How do you sell it, do you show them a menu of offerings?
Sweeney: All the services I referenced would be subscription-based or have associated costs. We have internal menus, but what we really do is stress to our team, our folks in front of the customer, to listen first, to help understand what the customer’s needs are and then offer the appropriate menu. We don’t want to offer a steak to a vegetarian.
Camarillo: For access control, it has absolutely taken off. Every time a customer gets tired of training that one person, they do it and then when that person leaves they don’t know the passwords or the logins. Instead now they can just send us an email, “Please delete these people. Please change this timeframe to this, to that.” They also have the ability to do it, but the fact they don’t have to they like.
Then there are RMR services on the cameras; the only one we currently have in place right now is an annual inspection and cleaning. The health monitoring and the I-View Now or video verification from any platform, is something we’re going to dive into wholeheartedly. It’s something you’ve got to commit to 100%.
To show customers what is available, on the back page of our proposal they can see exactly what the cost is with it all. One dealer we know throws those features in for free for the first year and as part of the agreement and after that they pay for it. That allows for very little pushback because it has already been included.
Dillard: We’re fortunate, 43 years in business, 50% of our income is RMR. I want even more. I want 70%, I want 80%. It positions you to withstand those rainy days. Like when 9/11 hit, we didn’t do anything for three months. I can still pay my full-time guys to organize the vans, clean the shop, do annual inspection battery checks.
Ricucci: We’re about two-thirds RMR. We are paying for our operating and administrative arms and salaries with revenue from that side. I bifurcated my financials, so I’ve got an OPs admin that all that recurring revenue flows to separate from the sales function. I also don’t itemize or list the services. We are the consultants, based on the comprehensive understanding of their needs. We’re going to tell you what we believe is the best option for you. We’re going to also give you some additional options, but you’re going to get one number. I don’t want them plucking away pieces of it.
I also don’t want to fight whether or not fire inspections are the same margin as monitoring.With a maintenance agreement, instead of giving them the first year free we take the four years price point that you would pay if I had to come back in a year. We’ll divide that over 60 months and then I’ll discount it 25%. Any way you cut it, RMR is a good boat anchor to base your business metrics on.
Let’s talk competition. Concerned about new entrants, nationals, DIY?
Camarillo: If you look at the big boys like Tyco or Siemens, any of those big companies, most of their stuff is proprietary. A lot of customers are getting sick and tired of them. They’ll be paying $400 a month, hands down. They have no options, because they’re stuck. A lot of people are like, “OK, this is how much we got to pay them, how much is it to replace it all? Yank it all out, get rid of it.” That’s a good feeling.
Dillard: On the residential side, a lot of people want to price shop on Amazon or the Internet as a whole. They want to tell you what you should be selling your product for, but I don’t think a lot of people realize how there’s often a consumer version and a pro version. There may be a difference in the quality and what it can do. We have to show the value, show we have the warranty, and that we’re going to come back and service it.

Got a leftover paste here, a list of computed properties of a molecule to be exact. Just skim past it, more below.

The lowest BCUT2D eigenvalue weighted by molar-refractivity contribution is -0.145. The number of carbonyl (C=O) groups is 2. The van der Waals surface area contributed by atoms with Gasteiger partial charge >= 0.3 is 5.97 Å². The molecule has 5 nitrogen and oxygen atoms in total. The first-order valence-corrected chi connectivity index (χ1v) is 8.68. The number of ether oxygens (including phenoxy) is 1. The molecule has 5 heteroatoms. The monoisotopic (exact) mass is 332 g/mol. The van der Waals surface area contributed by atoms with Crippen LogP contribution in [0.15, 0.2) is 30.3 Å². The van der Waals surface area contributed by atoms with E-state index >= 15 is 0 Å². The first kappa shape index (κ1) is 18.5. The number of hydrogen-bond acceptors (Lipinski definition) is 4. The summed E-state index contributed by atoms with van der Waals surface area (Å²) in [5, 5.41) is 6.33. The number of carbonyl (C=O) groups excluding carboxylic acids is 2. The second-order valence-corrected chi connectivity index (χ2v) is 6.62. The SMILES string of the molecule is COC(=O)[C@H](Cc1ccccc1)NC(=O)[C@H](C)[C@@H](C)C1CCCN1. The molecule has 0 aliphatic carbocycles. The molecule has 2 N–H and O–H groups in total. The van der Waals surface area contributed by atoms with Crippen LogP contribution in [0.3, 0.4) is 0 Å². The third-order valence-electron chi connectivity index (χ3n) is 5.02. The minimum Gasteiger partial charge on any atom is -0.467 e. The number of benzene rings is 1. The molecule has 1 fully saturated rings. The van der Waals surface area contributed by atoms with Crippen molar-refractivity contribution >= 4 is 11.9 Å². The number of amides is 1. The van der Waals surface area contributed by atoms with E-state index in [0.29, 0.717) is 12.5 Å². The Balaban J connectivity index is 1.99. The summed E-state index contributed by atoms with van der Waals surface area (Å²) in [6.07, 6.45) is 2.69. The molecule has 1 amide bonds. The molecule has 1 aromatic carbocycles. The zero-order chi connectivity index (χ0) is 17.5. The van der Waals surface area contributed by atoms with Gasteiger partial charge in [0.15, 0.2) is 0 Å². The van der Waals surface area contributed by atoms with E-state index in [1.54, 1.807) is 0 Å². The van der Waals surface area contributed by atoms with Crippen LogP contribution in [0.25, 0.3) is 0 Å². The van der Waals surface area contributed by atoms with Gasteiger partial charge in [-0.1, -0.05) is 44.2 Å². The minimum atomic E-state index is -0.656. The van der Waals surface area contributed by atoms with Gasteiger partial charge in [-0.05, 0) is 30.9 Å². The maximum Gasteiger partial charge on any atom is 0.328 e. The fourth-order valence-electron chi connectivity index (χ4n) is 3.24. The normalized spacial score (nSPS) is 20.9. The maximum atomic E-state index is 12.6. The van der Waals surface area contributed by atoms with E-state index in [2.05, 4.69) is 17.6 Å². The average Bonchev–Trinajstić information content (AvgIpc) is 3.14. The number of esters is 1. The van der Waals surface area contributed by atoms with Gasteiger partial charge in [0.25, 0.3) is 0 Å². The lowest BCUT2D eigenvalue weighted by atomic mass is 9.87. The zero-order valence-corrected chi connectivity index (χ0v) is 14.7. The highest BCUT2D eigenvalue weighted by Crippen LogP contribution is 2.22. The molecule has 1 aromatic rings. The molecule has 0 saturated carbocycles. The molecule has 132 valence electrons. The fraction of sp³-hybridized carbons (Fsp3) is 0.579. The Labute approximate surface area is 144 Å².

Sweeney: The first thing that popped into my mind from a competition perspective is when there’s a new business leader or a team member within an existing organization we work with. We have very long, mature, mutually beneficial relationships with organizations and sometimes a new person, new facility manager, new IT director, new business leader brings in their own thoughts and/or relationships. That can create chaos in our world. We then have to spend a lot of time building a new relationship with that person.
The other competitive element is losing to in-house IT folks. It’s not uncommon to have maybe a young, more progressive IT person who feels they can buy the camera off the Internet and put it in themselves. It can be hard to convince some of them otherwise. Sometimes you have to let the customer take some bumps and figure out that maybe there’s a little bit of value in a professional organization that knows what they’re doing.
Brandt: I don’t disagree with Dave, but I find the opposite true more often in my world. I’ll give you an example. We’ve been doing work with one of the largest financial organizations in the world for many years. A lot of the facilities management for that customer was outsourced to us. They had an account manager who I worked with very closely. That person moved on to a pharmaceutical account that was using one of the large national integration companies.
About six months after putting up with what she referred to as ridiculous B.S. — not being able to contact the same person twice or get an accurate invoice on time or get service issues resolved or create a path to move forward — she said, “I don’t know why we’re doing this.” She called me and asked if I would be willing to take over the account. So while those transitions can affect and interrupt business, they can also create opportunities.
Ricucci: We’ve been hearing about the self-monitoring alarm for 20 years now. It’s like with the proliferation of ATMs and in-store banks, brick-and-mortar banks were going to be a thing of the past. Well, there are twice as many brick-and-mortar banks as there were 20 years ago, because people want more and more. With DIY, we get a lot of those calls, “Hey, I bought this, could you put it in?” I’m not really that concerned about the DIY component, because it is, I think, niche. If you do what you do well and you can show the value of what your expertise brings to the client, there is value.